But, as to the President's State of the Union address, all seems to be in order. It was populist, and took much more liberal stances on issues that Obama had in his first term, as it followed closely on the heels of his stemwinder of an inaugural address.
He outlined a vision of a middle class that is healthy and growing that is in distinct contrast with the patrician and elitist views of the Republicans in Congress. His "ladders of opportunity" and support for increasing the minimum wage (a modest increase of less than 30%, to be sure) mirror my liberal libertarian views on government.
Government ought to be levelling the playing field.
Let me take a moment to brief new readers on what I mean: I view society as a three-legged stool. There's the people, the government and the business sector.
When these are in balance, the country is stable. It can grow and everybody benefits to some degree.
When one of these comes up short, the country is unstable and when two come up short, the country is set to topple over.
Balance in society is so damned hard to maintain because as people become complacent, business becomes aggressive. We rely on government to step in and keep business in check. Likewise, when business becomes dormant, people become angry and frustrated in poverty. And if government is small enough to drown in a tub, you've lost all hope of a stable society.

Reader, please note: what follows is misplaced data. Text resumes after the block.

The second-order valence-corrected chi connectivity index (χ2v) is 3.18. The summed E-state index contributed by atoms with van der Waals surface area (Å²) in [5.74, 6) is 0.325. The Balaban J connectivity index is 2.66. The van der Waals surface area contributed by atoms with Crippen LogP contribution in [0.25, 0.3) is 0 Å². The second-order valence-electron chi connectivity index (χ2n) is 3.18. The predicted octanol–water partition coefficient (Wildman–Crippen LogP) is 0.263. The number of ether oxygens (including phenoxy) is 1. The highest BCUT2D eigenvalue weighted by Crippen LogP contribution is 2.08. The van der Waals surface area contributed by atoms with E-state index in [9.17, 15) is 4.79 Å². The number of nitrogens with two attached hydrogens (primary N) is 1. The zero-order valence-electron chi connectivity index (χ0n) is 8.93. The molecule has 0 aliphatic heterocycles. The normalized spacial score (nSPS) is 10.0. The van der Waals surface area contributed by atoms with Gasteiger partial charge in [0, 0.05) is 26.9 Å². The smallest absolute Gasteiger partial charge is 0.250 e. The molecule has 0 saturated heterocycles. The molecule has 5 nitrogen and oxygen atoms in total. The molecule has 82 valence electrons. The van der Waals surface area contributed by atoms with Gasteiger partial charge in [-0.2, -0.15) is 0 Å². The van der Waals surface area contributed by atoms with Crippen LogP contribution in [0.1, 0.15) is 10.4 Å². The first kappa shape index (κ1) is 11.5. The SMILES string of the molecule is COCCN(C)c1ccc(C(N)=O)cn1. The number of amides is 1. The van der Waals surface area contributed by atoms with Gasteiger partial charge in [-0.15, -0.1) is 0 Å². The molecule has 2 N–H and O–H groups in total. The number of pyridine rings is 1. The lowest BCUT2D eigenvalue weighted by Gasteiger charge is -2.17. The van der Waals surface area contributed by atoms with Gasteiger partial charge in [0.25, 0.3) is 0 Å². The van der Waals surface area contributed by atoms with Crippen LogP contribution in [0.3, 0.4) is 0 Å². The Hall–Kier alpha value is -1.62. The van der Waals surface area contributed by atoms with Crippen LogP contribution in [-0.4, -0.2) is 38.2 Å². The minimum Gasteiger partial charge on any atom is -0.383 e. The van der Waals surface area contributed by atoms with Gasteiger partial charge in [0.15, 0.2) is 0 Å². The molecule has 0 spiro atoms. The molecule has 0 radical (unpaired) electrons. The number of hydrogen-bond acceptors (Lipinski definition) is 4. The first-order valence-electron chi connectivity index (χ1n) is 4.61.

What we in America are in danger from is that two legs are not only longer than the people's leg, but they've nearly merged. This is a completely unsustainable construct.
But I digress...
You can read the full text here. I do want to highlight a few other points President Obama raised last night:
1) Austerity alone will not work, particularly cutting entitlements alone. Look, the DoD has more money than it knows what to do with. Let's cut there first, and see if austerity helps the economy and deficit.
2) Growing the economy is the best way to fix this mess, and the best way to grow the economy is middle class tax relief and asking the rich to put up their fair share (altho he didn't come out and say this last bit). 95% of small businesses in the nation are owned by people who make less than $50,000 from them. 90% of jobs in the country are created by small business. You do the math. He's right.
3) He left some Medicare reforms on the table. I know he's talked about a modest hike in the eligibilty age and certainly means-testing ought to be on the table. It's ridiculous that someone who earns $100,000 in his retirement has full access to the same Medicare a home healthcare worker does. Worse, the higher earner will likely outlive the poorer working stiff. This needs to be addressed.
4) He slapped Boehner's hands on the American Job Act, for not bringing it to the floor for a vote. Four years, not one jobs bill worth a damn in the House.
5) Science funding. I have to love a man who agrees that research is a critical component of government spending. I just wish he had gone further and said he'd start charging businesses who file patents on the backs of that work.
6) Gun control. I like that he challenged Congress to make a vote on the modest reforms he's asking for. I want these assholes on record because you just know there's someone out there thinking he can outdo Adam Lanza. Let's make these jerks put it on the record they support that effort.
7) Finally, he came out full-throated for fighting climate change. It's about time.